If you are ever booking a conference for work or know the person who is… then here are some that are more environmentally friendly (there are probably).
Pines Calyx, St. Margaret’s Bay, Kent
Sustainability Features: In 6 acres of organic grounds, organic and seasonal food wherever possible, natural daylight and ventilation systems, built with many local and sustainable materials, designed by company specialising in carbon-free design.
Cotswold Conference Centre, Broadway, Worcestershire
Sustainability Features: Tree planting, ecover, free taxi services for clients, recycling, bottling of own on-site water, etc.
Sheepdrove Eco Conference Centre, Lambourn, Berkshire
Sustainability Features: Organic food, natural ventilation and light, built from sustainable materials, recycled CD sinks, environmentally friendly energy.
The barn@Lakewood, Blagdon, North Somerset
Sustainability Features: The electricity is powered completely “off grid” by solar panels, rain water collection, state of the art bio-fuel central-heating, recycling, organic produce, transport sharing encouraged.
Folly Farm Centre, Bristol
Sustainability Features: Biomass central heating, willow-bed grey-water treatment, rainwater harvesting, solar hot water, green electricity, organic and fair-trade refreshments, restored historic buildings, surrounded by 250-acre nature reserve, all profits go to charity.
If you’re looking at booking a conference, why not hold it virtually, in the virtual world of Second Life?
Flying across the Atlantic creates three and a half times the amount of carbon emissions we should be limiting ourselves to in a year.
Any conference that involves flying is VERY BAD NEWS for the planet.
Second Life is the most successful virtual world to date with over 15 million registered inhabitants, 80,000 or more of whom are “in-world” at any one time.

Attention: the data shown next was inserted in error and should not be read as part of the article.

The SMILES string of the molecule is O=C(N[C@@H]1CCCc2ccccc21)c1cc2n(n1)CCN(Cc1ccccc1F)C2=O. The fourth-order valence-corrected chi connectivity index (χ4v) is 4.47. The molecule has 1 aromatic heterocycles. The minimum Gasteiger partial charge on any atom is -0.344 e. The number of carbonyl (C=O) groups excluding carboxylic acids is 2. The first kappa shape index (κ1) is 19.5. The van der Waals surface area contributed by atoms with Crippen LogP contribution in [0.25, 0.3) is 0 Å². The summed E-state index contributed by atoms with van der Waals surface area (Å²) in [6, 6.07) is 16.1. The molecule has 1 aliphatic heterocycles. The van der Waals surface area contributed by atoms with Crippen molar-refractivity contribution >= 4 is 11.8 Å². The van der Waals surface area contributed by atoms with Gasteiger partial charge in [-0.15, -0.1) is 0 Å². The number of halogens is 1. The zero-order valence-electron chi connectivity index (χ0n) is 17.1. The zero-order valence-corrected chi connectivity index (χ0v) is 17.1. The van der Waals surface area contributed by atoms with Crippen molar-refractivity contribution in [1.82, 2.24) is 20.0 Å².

It’s having great successes in distance learning, with libraries and for artistic development as well as corporate training.
People from all over the world are represented in SL by “avatars” who can walk, talk, meet, discuss, watch video and listen to presentations, and even fly. Conferences can meet in specially-built virtual buildings with all the facilities you’d expect from a top-flight real-world venue – but with virtually none of the carbon emissions (it’s your computer, which you are using anyway, and the SL server farms which are negligible compared to the same group flying to a conference across the Atlantic).
Conference organisers say they have got the induction time for attendees to a mere 30 minutes from scratch; for exhibitors and presenters it’s about an hour, even if you’ve never seen a virtual world in your life.
Virtual conferencing in SL beats conventional video conferencing and “webinars” hands-down, because none of those techniques – which tend to be small-group-presentation-centric, clunky and often require special and expensive equipment – offer the kind of personal interaction and networking that is an essential part of a conference alongside the presentations and exhibitions.